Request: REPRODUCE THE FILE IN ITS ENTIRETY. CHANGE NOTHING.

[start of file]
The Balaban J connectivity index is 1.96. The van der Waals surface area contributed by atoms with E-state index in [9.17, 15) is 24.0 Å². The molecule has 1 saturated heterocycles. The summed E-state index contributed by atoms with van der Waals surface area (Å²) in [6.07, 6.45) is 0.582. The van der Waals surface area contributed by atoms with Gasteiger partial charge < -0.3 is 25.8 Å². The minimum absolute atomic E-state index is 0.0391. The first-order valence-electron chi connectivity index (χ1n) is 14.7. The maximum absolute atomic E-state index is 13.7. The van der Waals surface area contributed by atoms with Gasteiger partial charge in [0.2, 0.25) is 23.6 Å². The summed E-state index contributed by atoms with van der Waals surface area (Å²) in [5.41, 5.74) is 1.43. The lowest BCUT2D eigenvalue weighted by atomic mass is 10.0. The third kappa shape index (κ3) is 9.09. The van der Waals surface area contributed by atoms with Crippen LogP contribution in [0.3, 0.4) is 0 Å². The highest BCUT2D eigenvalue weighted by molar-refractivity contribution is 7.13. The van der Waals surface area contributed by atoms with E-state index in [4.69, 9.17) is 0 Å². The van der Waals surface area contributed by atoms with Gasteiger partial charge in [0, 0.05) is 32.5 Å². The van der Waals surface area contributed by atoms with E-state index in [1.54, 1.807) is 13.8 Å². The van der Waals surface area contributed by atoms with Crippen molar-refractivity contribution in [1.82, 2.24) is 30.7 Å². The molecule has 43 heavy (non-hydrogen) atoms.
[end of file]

The Balaban J connectivity index is 1.96. The van der Waals surface area contributed by atoms with E-state index in [9.17, 15) is 24.0 Å². The molecule has 1 saturated heterocycles. The summed E-state index contributed by atoms with van der Waals surface area (Å²) in [6.07, 6.45) is 0.582. The van der Waals surface area contributed by atoms with Gasteiger partial charge < -0.3 is 25.8 Å². The minimum absolute atomic E-state index is 0.0391. The first-order valence-electron chi connectivity index (χ1n) is 14.7. The maximum absolute atomic E-state index is 13.7. The van der Waals surface area contributed by atoms with Gasteiger partial charge in [0.2, 0.25) is 23.6 Å². The summed E-state index contributed by atoms with van der Waals surface area (Å²) in [5.41, 5.74) is 1.43. The lowest BCUT2D eigenvalue weighted by atomic mass is 10.0. The third kappa shape index (κ3) is 9.09. The van der Waals surface area contributed by atoms with Crippen LogP contribution in [0.3, 0.4) is 0 Å². The highest BCUT2D eigenvalue weighted by molar-refractivity contribution is 7.13. The van der Waals surface area contributed by atoms with E-state index in [4.69, 9.17) is 0 Å². The van der Waals surface area contributed by atoms with Gasteiger partial charge in [0, 0.05) is 32.5 Å². The van der Waals surface area contributed by atoms with E-state index in [1.54, 1.807) is 13.8 Å². The van der Waals surface area contributed by atoms with Crippen molar-refractivity contribution in [1.82, 2.24) is 30.7 Å². The molecule has 43 heavy (non-hydrogen) atoms.